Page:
High-tech loss prevention safeguards base exchange benefit

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With a mission of providing quality merchandise and services at competitively low prices while generating earnings to support Morale, Welfare and Recreation programs, the Army and Air Force Exchange Service is enlisting the support of the latest in loss prevention technology to protect military families' exchange benefit.

Electronic article surveillance systems, for example, are on the front lines of AAFES officials' efforts to deter shoplifting and prevent unpaid merchandise from leaving the store. 

Base Exchange and Post Exchange management, based on local conditions and experience, in conjunction with supporting loss prevention personnel, identify specific items to be "tagged" with electronic article surveillance devices. These "tags" are deactivated at the cash register when the merchandise is paid for. Manufacturers have joined other businesses by placing "tags" inside the packaging of many items to further reduce shoplifting. New "tags" have also been deployed that sound an alarm if someone attempts to remove it without the proper device.

Prior to reaching the checkout, products are monitored by advanced closed circuit television systems that can coordinate the movement of 10, 20 or even 100 unblinking "eyes in the sky." In fact, this network of strategically positioned, microprocessor-driven, closed-circuit cameras are controlled by a central console that allows loss prevention associates to pan side-to-side, tilt up and down or even zoom in closely to examine activity.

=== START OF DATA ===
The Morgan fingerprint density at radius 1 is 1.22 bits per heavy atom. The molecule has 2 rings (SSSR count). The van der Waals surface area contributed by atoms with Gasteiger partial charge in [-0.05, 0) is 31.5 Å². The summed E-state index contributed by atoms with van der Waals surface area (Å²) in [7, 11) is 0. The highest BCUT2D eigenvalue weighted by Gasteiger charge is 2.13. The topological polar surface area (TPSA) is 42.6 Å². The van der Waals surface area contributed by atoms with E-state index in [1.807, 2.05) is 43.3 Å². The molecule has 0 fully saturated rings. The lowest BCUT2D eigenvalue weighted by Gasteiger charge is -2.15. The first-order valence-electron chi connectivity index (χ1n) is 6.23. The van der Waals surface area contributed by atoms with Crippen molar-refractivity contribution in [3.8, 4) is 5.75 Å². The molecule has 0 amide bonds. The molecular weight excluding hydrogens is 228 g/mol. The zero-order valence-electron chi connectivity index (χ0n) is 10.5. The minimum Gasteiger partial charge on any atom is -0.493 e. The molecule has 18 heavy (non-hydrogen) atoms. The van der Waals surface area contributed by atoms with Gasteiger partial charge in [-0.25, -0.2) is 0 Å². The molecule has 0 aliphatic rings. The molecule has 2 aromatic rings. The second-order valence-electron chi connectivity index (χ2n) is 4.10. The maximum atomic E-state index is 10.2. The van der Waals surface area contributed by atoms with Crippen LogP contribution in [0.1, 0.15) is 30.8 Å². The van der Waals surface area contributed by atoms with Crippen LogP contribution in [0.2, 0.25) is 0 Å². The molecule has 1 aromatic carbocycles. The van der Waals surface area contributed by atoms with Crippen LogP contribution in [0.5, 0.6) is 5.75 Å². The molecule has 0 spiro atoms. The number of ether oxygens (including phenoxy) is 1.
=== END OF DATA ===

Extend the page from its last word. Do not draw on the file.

"Every loss prevention method we use has the common goal of discouraging theft before it even happens," said Gerald Danish, the AAFES vice president of loss prevention. "Of course, visible reminders like security 'tags' and camera systems not only deter criminal behavior, but also identify and document it. So, even if the equipment's presence doesn't prevent a crime, the resulting video and/or alarm are almost always invaluable in the resulting prosecution."

In the event shoplifting is suspected, AAFES loss prevention associates turn the issue over to local law enforcement. In addition to possible disciplinary action and/or criminal prosecution, the Federal Claims Collection Act, which began March 1, 2002, allows AAFES to enact a flat, administrative cost (civil recovery) of $200. There may be further fees, in addition to the Civil Recovery Program, depending on the condition of the stolen merchandise.

"AAFES associates are stewards of the dividend this command is charged with generating," Mr. Danish said. "Activities that diminish exchange shoppers' return on investment can, and do, negatively impact military families' quality of life. Fortunately, our team is leveraging the latest crime fighting tools available to further strengthen the exchange benefit troops, and their families, have come to depend on." 

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